Someone in the crowd said to Jesus, “Teacher, tell my brother to share the inheritance with me.” He replied to him, “Friend, who appointed me as your judge and arbitrator?” Then he said to the crowd, “Take care to guard against all greed, for though one may be rich, one’s life does not consist of possessions.”
Then he told them a parable. “There was a rich man whose land produced a bountiful harvest. He asked himself, ‘What shall I do, for I do not have space to store my harvest?’ And he said, ‘This is what I shall do: I shall tear down my barns and build larger ones. There I shall store all my grain and other goods and I shall say to myself, “Now as for you, you have so many good things stored up for many years, rest, eat, drink, be merry!”’ But God said to him, ‘You fool, this night your life will be demanded of you; and the things you have prepared, to whom will they belong?’ Thus will it be for all who store up treasure for themselves but are not rich in what matters to God.”Luke 12:13-21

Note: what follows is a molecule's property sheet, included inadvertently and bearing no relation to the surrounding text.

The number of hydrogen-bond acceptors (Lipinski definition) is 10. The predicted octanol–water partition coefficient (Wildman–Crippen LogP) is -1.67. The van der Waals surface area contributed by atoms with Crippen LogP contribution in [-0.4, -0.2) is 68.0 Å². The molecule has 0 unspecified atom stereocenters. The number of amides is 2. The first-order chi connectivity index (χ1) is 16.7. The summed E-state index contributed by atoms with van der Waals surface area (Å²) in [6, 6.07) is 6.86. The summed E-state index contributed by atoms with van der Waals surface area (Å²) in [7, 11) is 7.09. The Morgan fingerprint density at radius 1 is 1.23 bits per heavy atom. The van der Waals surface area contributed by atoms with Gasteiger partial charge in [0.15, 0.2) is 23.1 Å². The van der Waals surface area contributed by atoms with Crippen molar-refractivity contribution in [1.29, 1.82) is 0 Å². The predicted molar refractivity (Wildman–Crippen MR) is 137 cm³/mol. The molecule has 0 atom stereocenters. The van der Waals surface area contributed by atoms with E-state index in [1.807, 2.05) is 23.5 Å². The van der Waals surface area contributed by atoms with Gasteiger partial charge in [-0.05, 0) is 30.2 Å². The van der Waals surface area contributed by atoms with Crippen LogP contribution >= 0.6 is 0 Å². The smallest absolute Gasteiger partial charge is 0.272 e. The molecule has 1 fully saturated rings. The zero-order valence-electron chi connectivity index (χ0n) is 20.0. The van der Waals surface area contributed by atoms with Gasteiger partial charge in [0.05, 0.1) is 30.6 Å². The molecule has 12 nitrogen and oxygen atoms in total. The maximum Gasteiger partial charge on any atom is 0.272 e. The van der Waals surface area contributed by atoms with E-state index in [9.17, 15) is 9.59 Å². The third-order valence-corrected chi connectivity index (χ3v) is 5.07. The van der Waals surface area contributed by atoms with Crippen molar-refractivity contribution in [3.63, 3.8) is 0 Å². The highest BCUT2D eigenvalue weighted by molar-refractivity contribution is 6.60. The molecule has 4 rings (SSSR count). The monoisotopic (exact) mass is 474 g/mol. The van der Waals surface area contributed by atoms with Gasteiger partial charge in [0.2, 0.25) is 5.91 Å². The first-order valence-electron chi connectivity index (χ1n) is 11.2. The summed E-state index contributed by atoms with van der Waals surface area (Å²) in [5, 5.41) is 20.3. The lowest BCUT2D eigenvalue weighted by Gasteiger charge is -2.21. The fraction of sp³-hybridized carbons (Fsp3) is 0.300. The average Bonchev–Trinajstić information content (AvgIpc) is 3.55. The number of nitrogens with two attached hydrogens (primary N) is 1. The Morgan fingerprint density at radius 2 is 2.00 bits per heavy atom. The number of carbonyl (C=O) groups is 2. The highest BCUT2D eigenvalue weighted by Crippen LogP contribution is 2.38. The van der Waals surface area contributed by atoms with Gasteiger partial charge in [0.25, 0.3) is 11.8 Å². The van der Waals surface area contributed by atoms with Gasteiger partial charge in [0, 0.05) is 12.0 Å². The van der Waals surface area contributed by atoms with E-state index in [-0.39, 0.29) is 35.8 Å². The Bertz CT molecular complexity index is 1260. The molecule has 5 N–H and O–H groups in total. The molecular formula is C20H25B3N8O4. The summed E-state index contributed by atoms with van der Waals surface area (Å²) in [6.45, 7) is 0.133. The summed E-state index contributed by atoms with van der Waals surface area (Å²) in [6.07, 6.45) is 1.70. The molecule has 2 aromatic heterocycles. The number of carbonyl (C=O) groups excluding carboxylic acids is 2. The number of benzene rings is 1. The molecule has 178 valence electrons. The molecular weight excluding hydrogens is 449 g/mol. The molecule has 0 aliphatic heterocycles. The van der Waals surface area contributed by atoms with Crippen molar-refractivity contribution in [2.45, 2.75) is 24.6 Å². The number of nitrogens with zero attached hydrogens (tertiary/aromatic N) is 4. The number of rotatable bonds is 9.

“My kingdom is not of this world.”
Refusing to mediate a financial dispute between brothers, Jesus tells them a parable of a covetous fool. A rich man’s land yields an abundant harvest, but instead of blessing the Lord, he begins a rapacious soliloquy. Plans and calculations coddling “me,” “myself,” and “I” seek one thing—a comfortable nest egg. Where are God and neighbor in his hoarding schemes? In a heartbeat, all the plans of the rich man crash with the imminence of death.
“My” treasures hasten the tomb.
God’s treasures forever bloom.